• The William Owen Nugent Scholarship is awarded to a graduating senior interested in pursuing a postgraduate degree in psychology. Selection is made based on excellence in academics and research.

Arizona Internships and Fellowships

In 2001 the Arizona Psychological Association (AzPA) established the Arizona Psychology Training Consortium, an organization that creates, administers, and oversees organized and sequential training for residents. The consortium is a good place to start; below are additional resources.

  • Arizona State University Doctoral Fellowships and Awards: This ASU fellowship awards up to $5,000 each semester for master’s or doctoral students across departments. To be eligible, students must first be nominated by faculty in their department, be enrolled at least half time (or 6 semester hours) in an on-campus graduate program, and maintain a GPA of 3.0 or higher. The ASU Doctoral Fellowship is a needs-based award lasting for a semester or academic year, and students are eligible for nomination and funding for up to four total semesters.
  • Arizona State University Psychology Internships: Undergraduates earning a B.S. or B.A. in psychology at ASU can apply for a semester-long internship as part of course PSY 484 offered during sophomore year. The department works with several pre-approved partners that offer internships across a range of specialties and areas of focus. Students are encouraged to work with a career advisor to better match interests to a partner, and for help with the application and resume process.
  • CODAC Community Counseling Services Internships: CODAC Behavioral Health Services is one of the largest non-profit organizations providing mental health and addiction recovery in Tucson, Arizona. They offer several academic internships on a rolling basis to students at all degree levels to fulfill either clinical or administrative internship requirements. Students working at least 60 hours per pay period are eligible for benefits such as health and dental insurance, pension plans, flexible spending accounts, and paid time off.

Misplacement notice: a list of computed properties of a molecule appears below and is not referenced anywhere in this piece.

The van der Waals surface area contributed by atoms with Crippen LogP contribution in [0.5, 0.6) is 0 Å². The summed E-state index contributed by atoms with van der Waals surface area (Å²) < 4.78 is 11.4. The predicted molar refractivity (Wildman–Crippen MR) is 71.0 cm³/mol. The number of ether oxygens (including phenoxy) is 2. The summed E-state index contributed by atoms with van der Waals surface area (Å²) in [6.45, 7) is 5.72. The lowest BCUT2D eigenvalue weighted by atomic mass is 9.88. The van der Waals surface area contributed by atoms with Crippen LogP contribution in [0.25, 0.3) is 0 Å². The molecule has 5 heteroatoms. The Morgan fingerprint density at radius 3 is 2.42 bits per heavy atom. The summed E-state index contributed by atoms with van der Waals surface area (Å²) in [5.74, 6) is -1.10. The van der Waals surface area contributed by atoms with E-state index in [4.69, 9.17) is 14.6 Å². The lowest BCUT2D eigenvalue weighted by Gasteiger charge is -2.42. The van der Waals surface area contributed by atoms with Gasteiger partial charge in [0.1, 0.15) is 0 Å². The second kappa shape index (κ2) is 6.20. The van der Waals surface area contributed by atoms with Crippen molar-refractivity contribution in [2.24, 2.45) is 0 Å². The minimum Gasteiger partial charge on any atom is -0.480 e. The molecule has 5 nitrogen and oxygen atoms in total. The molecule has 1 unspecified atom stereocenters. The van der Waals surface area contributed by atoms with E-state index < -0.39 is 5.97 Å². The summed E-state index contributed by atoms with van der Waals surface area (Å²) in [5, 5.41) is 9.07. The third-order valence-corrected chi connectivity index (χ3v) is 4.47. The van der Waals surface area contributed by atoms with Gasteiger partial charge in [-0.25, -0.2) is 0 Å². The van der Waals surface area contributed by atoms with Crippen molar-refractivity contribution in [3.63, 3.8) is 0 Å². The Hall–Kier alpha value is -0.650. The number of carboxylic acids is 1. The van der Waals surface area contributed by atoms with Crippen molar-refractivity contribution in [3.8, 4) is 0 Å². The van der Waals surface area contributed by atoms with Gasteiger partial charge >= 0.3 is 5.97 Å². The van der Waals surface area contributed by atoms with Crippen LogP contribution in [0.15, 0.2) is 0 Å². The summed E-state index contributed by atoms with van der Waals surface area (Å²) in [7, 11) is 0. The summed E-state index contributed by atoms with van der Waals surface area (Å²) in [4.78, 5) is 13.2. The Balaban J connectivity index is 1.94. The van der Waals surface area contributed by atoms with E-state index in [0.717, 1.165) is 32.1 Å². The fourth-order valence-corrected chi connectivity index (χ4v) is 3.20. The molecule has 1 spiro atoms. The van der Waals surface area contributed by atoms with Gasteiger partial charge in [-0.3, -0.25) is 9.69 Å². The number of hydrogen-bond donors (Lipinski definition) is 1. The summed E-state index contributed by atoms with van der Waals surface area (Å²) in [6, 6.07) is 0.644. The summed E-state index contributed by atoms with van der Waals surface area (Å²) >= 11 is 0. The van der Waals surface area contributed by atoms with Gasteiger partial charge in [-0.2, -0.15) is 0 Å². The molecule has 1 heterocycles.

• Northern Arizona University Presidential Fellowship Program: The Presidential Fellowship Program began in 2015 and offers fellowship opportunities to incoming Ph.D. students across a range of departments at NAU. Students must be nominated by faculty to be eligible and be admitted into a Ph.D. program with a graduate assistantship. Fellows receive a $23,000 stipend, research and materials funding, tuition remission, and healthcare coverage.
  • Phoenix VA Health Care System: The psychology internship and clinical fellowship programs through the Phoenix Veterans Administration Health Care System accept fifteen doctoral interns each year and offer a unique opportunity to work directly with veterans. The internship accepts interns in four specialty areas: PTSD/general mental health, health psychology, neuropsychology, and primary care. The fellowship program offers three areas of focus: mental health, post-traumatic stress disorder, and health psychology. Interns and fellows work with patients at the main hospital and also at outpatient clinics, veterans’ centers, and home-based primary care.
  • Southern Arizona VA Health Care System (SAVAHCS): Similarly, the SAVAHCS offers predoctoral internship and post-doc fellowship positions in several areas of focus. The internship is comprised of four quarters with rotations in areas such as chronic pain, couples therapy, substance abuse counseling, and acute psychiatry. The post-doc fellowship focuses on clinical and group work with an emphasis on Dialectical Behavior Therapy (DBT) training. Fellows work with patients on related issues such as PTSD and military sexual trauma.

Often your school psychology program will provide internship and fellowship opportunities and help you get placed in positions that match their interests. However, you can also research on your own. Job boards on Indeed and LinkedIn are good places to conduct research and compare positions. Just make sure to check with your academic advisor to ensure that any programs you apply for fit within the requirements of your school.

Arizona Psychology Resources

The following organizations provide education and career information and can help you stay on top of current issues in psychology.

  • Arizona Board of Psychologist Examiners: This 10-member board, comprised of psychologists and other professionals, regulates the licensing process for psychologists and behavior analysts in the state of Arizona.
  • Arizona Psychological Association: The Arizona branch of the national APA is a networking and learning resource for Arizona psychology professions. It holds conferences, highlights recent advancements in the field, and promotes professional development in the field.
  • Arizona Psychology Training Consortium: This organization creates and administers internships and fellowships. It is the first place graduates should go to when looking for such real-world training.
  • Arizona State Board of Behavioral Health Examiners: This site provides comprehensive licensing information for health professionals in the fields of counseling, marriage and family therapy, social work, and substance abuse counseling.
  • Southern Arizona Psychological Association: SAPA is a member-driven not-for-profit association that promotes awareness of best practices in psychology. It holds conferences that focus on education and issues in psychology.
  • Arizona Association of School Psychologists: AASP is a member-driven organization serving Arizona school psychologists through fostering awareness, research advancement, and professional development.